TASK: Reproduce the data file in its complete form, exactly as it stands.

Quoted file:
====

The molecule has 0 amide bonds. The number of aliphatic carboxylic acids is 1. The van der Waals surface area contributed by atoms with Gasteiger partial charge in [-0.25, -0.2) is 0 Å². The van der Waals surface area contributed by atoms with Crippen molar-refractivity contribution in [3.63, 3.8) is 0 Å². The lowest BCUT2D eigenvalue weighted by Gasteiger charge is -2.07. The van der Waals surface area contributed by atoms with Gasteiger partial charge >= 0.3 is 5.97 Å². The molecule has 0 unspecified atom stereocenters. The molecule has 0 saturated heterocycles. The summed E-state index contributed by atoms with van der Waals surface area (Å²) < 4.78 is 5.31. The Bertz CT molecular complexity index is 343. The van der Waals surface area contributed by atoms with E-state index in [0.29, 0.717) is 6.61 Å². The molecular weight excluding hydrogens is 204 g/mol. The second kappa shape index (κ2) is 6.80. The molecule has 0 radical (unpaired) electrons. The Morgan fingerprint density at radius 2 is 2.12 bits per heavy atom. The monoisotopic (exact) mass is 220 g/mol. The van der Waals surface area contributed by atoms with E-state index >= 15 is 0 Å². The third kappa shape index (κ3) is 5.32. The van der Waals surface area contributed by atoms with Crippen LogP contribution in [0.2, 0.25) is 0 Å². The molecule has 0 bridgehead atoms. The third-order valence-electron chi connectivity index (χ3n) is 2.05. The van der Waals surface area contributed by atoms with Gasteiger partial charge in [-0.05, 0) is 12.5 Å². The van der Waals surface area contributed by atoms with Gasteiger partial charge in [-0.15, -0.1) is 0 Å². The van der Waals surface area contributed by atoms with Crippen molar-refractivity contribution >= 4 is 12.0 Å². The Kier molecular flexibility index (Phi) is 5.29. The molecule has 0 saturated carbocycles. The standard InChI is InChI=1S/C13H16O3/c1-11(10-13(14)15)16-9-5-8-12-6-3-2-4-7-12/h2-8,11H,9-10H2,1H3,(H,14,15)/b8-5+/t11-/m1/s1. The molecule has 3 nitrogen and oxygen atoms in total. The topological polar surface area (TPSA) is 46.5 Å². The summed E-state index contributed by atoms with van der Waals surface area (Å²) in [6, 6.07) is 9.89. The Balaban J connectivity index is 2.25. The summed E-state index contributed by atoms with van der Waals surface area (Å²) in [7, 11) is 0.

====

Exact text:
The molecule has 0 amide bonds. The number of aliphatic carboxylic acids is 1. The van der Waals surface area contributed by atoms with Gasteiger partial charge in [-0.25, -0.2) is 0 Å². The van der Waals surface area contributed by atoms with Crippen molar-refractivity contribution in [3.63, 3.8) is 0 Å². The lowest BCUT2D eigenvalue weighted by Gasteiger charge is -2.07. The van der Waals surface area contributed by atoms with Gasteiger partial charge >= 0.3 is 5.97 Å². The molecule has 0 unspecified atom stereocenters. The molecule has 0 saturated heterocycles. The summed E-state index contributed by atoms with van der Waals surface area (Å²) < 4.78 is 5.31. The Bertz CT molecular complexity index is 343. The van der Waals surface area contributed by atoms with E-state index in [0.29, 0.717) is 6.61 Å². The molecular weight excluding hydrogens is 204 g/mol. The second kappa shape index (κ2) is 6.80. The molecule has 0 radical (unpaired) electrons. The Morgan fingerprint density at radius 2 is 2.12 bits per heavy atom. The monoisotopic (exact) mass is 220 g/mol. The van der Waals surface area contributed by atoms with E-state index >= 15 is 0 Å². The third kappa shape index (κ3) is 5.32. The van der Waals surface area contributed by atoms with Crippen LogP contribution in [0.2, 0.25) is 0 Å². The molecule has 0 bridgehead atoms. The third-order valence-electron chi connectivity index (χ3n) is 2.05. The van der Waals surface area contributed by atoms with Gasteiger partial charge in [-0.05, 0) is 12.5 Å². The van der Waals surface area contributed by atoms with Gasteiger partial charge in [-0.15, -0.1) is 0 Å². The van der Waals surface area contributed by atoms with Crippen molar-refractivity contribution >= 4 is 12.0 Å². The Kier molecular flexibility index (Phi) is 5.29. The molecule has 0 saturated carbocycles. The standard InChI is InChI=1S/C13H16O3/c1-11(10-13(14)15)16-9-5-8-12-6-3-2-4-7-12/h2-8,11H,9-10H2,1H3,(H,14,15)/b8-5+/t11-/m1/s1. The molecule has 3 nitrogen and oxygen atoms in total. The topological polar surface area (TPSA) is 46.5 Å². The summed E-state index contributed by atoms with van der Waals surface area (Å²) in [6, 6.07) is 9.89. The Balaban J connectivity index is 2.25. The summed E-state index contributed by atoms with van der Waals surface area (Å²) in [7, 11) is 0.